Anyhow, external 5.25" drive cases do not cost all that much so cost is not a big deal. The only potential issue is how well the BIOS on your given motherboard handles boot from USB, Now days, I would think this to be a non issue.
  • JoanSpark - Sunday, December 2, 2012 - link

    that is the 2nd mITX without a 5.25 I know of.. go get you one of the plenty other crippled ones that still have them if you can't move with times..
  • lmcd - Friday, November 23, 2012 - link

    The testing page needs a slight update; this isn't an A30 and in no way can fit a MicroATX board.

    Great review! Contender for my next build since I rely on internal storage and the cloud so much anyway, and with USB 3 and Steam, physical media is pretty unnecessary.
  • Dustin Sklavos - Friday, November 23, 2012 - link

    Fixed! I has the dumb.
  • Minion4Hire - Friday, November 23, 2012 - link

    I agree that an ATX PSU in a mini-ITX chassis is a bit overkill, but you're not going to put a high-wattage, high-performance power supply in a mini-ITX anything. This case feels more like a 500W Silverstone Strider Plus candidate than any kilowatt e-peen unit.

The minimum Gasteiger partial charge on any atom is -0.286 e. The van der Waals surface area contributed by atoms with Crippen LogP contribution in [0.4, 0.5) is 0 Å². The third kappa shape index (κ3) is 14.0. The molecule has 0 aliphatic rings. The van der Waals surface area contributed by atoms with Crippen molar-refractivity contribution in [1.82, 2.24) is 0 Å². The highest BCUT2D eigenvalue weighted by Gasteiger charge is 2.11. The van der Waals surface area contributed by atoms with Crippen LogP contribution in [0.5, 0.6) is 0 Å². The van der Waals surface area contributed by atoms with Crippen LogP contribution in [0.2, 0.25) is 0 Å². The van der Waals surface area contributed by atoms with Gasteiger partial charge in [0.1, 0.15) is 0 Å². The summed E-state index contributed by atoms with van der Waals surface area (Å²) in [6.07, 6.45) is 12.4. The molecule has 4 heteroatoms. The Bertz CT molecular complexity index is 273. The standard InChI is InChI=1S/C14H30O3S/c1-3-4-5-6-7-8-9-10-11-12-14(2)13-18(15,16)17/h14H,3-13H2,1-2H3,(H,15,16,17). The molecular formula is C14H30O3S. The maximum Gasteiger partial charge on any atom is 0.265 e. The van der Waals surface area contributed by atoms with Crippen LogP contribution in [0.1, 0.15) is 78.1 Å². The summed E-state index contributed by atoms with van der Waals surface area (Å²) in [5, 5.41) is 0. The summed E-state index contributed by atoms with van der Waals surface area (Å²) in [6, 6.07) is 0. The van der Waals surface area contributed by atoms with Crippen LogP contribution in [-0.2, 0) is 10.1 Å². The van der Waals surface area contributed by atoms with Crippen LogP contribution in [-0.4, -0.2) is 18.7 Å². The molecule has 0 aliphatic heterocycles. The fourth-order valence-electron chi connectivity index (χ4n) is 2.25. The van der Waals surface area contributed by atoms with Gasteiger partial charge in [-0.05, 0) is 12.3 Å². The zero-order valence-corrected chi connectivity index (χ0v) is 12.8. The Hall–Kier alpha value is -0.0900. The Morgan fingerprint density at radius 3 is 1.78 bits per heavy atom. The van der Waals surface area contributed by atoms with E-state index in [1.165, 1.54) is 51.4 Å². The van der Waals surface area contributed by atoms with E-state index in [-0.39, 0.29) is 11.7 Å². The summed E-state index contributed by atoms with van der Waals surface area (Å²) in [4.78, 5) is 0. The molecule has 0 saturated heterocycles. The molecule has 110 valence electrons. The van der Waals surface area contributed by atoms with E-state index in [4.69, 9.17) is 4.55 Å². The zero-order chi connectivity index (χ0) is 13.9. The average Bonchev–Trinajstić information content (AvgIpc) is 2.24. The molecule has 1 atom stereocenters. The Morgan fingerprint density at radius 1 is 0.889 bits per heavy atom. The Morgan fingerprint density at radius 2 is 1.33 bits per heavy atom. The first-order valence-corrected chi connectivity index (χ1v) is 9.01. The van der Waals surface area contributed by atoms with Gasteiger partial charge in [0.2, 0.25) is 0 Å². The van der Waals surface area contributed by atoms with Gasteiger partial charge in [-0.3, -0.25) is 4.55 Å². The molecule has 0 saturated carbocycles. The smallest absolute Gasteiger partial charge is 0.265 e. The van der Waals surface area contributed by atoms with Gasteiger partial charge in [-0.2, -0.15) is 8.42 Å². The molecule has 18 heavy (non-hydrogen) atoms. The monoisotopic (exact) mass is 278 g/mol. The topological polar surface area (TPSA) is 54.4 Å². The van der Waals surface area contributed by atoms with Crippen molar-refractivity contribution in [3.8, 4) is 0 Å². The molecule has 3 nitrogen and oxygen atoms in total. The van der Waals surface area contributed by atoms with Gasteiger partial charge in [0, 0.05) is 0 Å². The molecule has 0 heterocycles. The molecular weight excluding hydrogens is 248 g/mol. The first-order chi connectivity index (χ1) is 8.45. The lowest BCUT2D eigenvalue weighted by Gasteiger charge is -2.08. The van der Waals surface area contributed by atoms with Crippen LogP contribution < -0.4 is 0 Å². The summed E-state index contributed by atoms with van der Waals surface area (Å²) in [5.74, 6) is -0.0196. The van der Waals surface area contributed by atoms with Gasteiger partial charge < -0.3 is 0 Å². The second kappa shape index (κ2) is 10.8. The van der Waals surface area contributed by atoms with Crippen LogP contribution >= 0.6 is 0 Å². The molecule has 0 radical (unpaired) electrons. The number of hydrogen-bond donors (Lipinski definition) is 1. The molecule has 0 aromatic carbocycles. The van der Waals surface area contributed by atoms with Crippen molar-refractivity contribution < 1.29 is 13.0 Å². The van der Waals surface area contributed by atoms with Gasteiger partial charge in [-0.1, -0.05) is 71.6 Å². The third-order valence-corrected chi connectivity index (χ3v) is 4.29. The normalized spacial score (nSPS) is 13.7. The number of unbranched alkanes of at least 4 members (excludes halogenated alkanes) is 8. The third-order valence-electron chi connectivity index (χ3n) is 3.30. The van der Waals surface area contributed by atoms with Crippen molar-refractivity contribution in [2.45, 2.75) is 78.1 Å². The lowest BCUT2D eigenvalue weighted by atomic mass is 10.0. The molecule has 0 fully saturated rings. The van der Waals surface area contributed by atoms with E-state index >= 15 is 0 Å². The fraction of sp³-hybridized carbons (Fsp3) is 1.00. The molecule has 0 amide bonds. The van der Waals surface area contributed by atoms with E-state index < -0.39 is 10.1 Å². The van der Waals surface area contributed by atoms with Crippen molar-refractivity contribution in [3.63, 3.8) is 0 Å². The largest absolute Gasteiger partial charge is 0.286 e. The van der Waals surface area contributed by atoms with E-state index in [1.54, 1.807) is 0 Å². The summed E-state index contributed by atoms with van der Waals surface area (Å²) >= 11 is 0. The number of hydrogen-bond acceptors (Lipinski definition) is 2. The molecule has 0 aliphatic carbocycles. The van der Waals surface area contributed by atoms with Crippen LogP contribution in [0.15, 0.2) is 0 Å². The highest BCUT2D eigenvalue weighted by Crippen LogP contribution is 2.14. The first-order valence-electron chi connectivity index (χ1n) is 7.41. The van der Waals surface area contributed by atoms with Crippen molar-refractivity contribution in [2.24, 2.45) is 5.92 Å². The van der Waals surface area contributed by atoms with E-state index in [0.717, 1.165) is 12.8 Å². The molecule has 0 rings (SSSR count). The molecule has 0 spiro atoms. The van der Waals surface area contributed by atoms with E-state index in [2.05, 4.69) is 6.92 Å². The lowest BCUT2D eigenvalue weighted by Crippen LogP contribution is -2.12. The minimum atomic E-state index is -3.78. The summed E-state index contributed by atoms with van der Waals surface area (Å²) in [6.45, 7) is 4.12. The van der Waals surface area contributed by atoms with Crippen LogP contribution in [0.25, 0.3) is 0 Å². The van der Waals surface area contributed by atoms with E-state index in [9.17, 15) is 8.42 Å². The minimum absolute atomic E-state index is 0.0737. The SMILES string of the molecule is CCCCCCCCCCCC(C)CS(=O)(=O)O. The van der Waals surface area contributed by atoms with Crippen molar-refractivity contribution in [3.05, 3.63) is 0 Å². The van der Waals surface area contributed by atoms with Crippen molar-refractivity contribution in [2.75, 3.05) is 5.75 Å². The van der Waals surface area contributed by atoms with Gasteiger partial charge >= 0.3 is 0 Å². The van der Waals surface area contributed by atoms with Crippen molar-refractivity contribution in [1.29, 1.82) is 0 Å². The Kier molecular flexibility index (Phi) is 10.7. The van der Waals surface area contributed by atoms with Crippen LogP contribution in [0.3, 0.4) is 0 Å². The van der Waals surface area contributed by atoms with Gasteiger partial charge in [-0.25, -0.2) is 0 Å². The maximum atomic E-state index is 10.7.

But am I the only one that doesn't care about a compact SOHO chassis? It's admirable that they've managed to fit so many drives into such a small case (and I really do like the design) but I could care less about smaller chassis where any kind of home server is concerned. You can shove such a chassis anywhere you can feed power and ethernet to. Under a staircase, buried in a closet... you can find plenty of locations that would be otherwise undesirable for all sorts of other hardware, so lack-of-space doesn't seem like a big concern. I'm not going to make my HTPC serve double-duty as my file server. A RAID 5 in my living room is not going to make for a truly silent HTPC. Meanwhile, I DO want my HTPC to have an optical drive, if only for convenience.

    Just seems like a niche product. Maybe I'm wrong.